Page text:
Obviously these three movies; a dark comedy, a bio-pic and a family Christmas movie, are not all equally good, right? Yet all three, boasting a rating of 81%, would lead you to believe that you should enjoy all three of them the same. If three digital cameras were rated the same, you’d expect them to be nearly identical. But these three movies are far from identical so how could they be rated the same?
I think movie ratings makes more sense once you ask this question:
Were the creators successful in achieving their goal?
If they intended to make a comedy and it’s funny, create a horror and it scares you, or make a tragic love story that makes you cry, then it’s considered good.
This accentuates the importance of genre. Movies aren’t rated against each other, they are rated against their genre. Genres initiate a contract with the audience — setting their expectations. Movies are most successful when they not only fulfill those expectations but supercede them. Good movies aren’t able to go above and beyond the contract by avoiding the genre conventions, but by fulfilling them in novel, fresh and unexpected ways.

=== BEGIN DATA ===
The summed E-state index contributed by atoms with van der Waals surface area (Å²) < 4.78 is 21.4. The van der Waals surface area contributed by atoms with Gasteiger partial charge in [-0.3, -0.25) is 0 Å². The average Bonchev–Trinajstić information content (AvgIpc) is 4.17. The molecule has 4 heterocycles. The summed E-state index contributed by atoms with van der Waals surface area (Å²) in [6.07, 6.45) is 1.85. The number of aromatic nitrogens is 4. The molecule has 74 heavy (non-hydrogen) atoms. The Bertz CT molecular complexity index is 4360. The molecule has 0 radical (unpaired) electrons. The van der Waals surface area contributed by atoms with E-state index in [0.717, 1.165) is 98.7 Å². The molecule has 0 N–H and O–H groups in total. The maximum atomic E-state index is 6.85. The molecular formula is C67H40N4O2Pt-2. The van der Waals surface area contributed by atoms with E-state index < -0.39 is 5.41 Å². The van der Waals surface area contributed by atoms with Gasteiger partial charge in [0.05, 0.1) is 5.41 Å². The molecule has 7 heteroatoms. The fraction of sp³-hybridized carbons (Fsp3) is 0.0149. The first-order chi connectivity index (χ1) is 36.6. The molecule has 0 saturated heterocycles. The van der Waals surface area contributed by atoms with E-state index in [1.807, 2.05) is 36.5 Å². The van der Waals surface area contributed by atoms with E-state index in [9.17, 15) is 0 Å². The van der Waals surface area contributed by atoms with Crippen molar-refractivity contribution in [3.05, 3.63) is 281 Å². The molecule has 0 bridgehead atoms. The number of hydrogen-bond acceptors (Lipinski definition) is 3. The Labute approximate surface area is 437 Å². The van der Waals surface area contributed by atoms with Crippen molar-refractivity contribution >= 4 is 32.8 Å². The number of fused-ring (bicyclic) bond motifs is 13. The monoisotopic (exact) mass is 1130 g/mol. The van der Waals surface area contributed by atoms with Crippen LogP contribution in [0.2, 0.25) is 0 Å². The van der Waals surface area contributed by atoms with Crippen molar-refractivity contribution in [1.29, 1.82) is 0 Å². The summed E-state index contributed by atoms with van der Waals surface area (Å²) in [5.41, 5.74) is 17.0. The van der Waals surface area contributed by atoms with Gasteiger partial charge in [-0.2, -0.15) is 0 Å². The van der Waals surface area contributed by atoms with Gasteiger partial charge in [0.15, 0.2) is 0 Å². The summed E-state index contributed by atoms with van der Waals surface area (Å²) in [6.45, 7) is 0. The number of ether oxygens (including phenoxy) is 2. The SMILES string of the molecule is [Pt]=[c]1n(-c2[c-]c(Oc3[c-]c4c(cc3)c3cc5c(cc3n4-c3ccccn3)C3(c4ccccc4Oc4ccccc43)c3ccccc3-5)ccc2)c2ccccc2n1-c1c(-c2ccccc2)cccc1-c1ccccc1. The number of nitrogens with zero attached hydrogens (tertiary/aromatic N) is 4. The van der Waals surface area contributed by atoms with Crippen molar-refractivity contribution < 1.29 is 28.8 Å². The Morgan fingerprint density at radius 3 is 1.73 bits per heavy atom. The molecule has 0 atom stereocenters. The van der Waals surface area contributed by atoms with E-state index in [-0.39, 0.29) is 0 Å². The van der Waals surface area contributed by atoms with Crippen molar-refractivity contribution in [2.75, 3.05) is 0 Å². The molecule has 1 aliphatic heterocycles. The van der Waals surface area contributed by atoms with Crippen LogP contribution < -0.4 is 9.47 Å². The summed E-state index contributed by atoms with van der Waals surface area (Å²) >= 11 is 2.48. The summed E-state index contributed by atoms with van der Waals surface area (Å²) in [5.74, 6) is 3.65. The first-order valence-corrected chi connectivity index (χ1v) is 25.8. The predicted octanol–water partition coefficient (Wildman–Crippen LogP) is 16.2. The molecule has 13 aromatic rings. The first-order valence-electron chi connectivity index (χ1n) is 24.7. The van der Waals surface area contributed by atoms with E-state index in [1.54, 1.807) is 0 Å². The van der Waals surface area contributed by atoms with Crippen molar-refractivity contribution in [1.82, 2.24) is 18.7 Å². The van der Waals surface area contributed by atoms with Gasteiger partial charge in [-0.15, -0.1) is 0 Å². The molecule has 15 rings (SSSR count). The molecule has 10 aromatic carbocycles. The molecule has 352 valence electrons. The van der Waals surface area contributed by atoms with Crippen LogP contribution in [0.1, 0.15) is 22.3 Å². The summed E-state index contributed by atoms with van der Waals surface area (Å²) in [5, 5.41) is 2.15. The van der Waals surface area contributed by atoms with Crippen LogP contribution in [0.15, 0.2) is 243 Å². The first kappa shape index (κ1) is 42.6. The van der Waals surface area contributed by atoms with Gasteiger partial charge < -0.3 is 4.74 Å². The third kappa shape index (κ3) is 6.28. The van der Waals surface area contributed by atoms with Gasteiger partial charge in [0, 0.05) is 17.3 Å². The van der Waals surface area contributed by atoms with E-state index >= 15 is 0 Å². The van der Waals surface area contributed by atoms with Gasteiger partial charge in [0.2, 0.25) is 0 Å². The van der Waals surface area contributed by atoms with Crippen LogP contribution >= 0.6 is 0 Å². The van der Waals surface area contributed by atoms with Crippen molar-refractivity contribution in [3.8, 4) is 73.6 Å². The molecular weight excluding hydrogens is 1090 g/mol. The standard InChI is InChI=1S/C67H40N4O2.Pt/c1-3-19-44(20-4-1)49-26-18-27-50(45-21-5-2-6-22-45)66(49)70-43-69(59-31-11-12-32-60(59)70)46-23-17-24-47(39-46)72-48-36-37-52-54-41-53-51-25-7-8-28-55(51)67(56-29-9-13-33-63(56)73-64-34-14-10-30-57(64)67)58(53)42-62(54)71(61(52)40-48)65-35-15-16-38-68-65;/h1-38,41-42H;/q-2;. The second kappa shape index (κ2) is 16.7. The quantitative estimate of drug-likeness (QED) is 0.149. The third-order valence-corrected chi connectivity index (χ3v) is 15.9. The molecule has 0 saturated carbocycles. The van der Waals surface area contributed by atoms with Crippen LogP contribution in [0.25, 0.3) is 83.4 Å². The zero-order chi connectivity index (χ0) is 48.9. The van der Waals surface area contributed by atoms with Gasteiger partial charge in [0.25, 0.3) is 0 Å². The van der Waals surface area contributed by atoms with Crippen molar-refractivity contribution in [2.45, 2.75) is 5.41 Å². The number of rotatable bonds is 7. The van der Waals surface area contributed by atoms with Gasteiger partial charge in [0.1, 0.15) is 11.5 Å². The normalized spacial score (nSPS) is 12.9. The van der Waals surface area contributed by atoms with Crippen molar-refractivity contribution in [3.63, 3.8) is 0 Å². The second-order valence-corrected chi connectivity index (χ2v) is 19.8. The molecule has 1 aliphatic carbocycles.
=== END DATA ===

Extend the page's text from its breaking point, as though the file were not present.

This is what gives the review from a trained critic more clout than the review from the average viewer: critics are experts at knowing what the rules and conventions are for each genre. They know better than anyone the genre conventions that must be hit, when they’re done in a cliche way and when they’ve been transcended.